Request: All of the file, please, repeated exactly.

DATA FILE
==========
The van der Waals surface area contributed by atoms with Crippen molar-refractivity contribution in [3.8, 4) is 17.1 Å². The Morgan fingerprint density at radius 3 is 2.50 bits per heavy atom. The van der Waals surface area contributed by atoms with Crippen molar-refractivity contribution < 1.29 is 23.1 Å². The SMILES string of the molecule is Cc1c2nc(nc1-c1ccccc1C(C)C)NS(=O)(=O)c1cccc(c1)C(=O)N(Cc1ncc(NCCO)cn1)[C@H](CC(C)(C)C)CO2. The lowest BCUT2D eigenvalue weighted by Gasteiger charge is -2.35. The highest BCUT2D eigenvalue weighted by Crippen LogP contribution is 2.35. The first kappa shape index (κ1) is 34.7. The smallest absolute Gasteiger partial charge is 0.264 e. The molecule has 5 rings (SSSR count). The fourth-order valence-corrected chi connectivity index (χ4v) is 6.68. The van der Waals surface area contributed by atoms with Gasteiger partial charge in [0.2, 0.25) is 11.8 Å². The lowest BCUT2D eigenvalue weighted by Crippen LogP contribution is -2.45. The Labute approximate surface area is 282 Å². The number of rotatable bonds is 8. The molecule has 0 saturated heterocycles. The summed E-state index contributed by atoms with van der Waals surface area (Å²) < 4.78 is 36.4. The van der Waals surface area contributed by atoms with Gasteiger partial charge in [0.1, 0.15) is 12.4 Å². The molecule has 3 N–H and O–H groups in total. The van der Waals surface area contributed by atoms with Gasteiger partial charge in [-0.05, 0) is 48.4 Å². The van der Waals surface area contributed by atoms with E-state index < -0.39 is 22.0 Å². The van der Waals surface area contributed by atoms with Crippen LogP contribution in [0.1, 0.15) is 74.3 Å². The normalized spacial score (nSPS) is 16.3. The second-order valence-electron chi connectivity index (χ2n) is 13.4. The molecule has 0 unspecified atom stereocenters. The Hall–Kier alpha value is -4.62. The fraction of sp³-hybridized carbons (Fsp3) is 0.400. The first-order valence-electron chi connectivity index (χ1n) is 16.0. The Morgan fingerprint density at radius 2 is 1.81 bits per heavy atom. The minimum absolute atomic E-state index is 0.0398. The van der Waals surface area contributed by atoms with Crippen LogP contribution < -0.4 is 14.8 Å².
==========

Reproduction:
The van der Waals surface area contributed by atoms with Crippen molar-refractivity contribution in [3.8, 4) is 17.1 Å². The Morgan fingerprint density at radius 3 is 2.50 bits per heavy atom. The van der Waals surface area contributed by atoms with Crippen molar-refractivity contribution < 1.29 is 23.1 Å². The SMILES string of the molecule is Cc1c2nc(nc1-c1ccccc1C(C)C)NS(=O)(=O)c1cccc(c1)C(=O)N(Cc1ncc(NCCO)cn1)[C@H](CC(C)(C)C)CO2. The lowest BCUT2D eigenvalue weighted by Gasteiger charge is -2.35. The highest BCUT2D eigenvalue weighted by Crippen LogP contribution is 2.35. The first kappa shape index (κ1) is 34.7. The smallest absolute Gasteiger partial charge is 0.264 e. The molecule has 5 rings (SSSR count). The fourth-order valence-corrected chi connectivity index (χ4v) is 6.68. The van der Waals surface area contributed by atoms with Gasteiger partial charge in [0.2, 0.25) is 11.8 Å². The lowest BCUT2D eigenvalue weighted by Crippen LogP contribution is -2.45. The Labute approximate surface area is 282 Å². The number of rotatable bonds is 8. The molecule has 0 saturated heterocycles. The summed E-state index contributed by atoms with van der Waals surface area (Å²) < 4.78 is 36.4. The van der Waals surface area contributed by atoms with Gasteiger partial charge in [0.1, 0.15) is 12.4 Å². The molecule has 3 N–H and O–H groups in total. The van der Waals surface area contributed by atoms with Gasteiger partial charge in [-0.05, 0) is 48.4 Å². The van der Waals surface area contributed by atoms with E-state index < -0.39 is 22.0 Å². The van der Waals surface area contributed by atoms with Crippen LogP contribution in [0.1, 0.15) is 74.3 Å². The normalized spacial score (nSPS) is 16.3. The second-order valence-electron chi connectivity index (χ2n) is 13.4. The molecule has 0 unspecified atom stereocenters. The Hall–Kier alpha value is -4.62. The fraction of sp³-hybridized carbons (Fsp3) is 0.400. The first-order valence-electron chi connectivity index (χ1n) is 16.0. The Morgan fingerprint density at radius 2 is 1.81 bits per heavy atom. The minimum absolute atomic E-state index is 0.0398. The van der Waals surface area contributed by atoms with Crippen LogP contribution < -0.4 is 14.8 Å².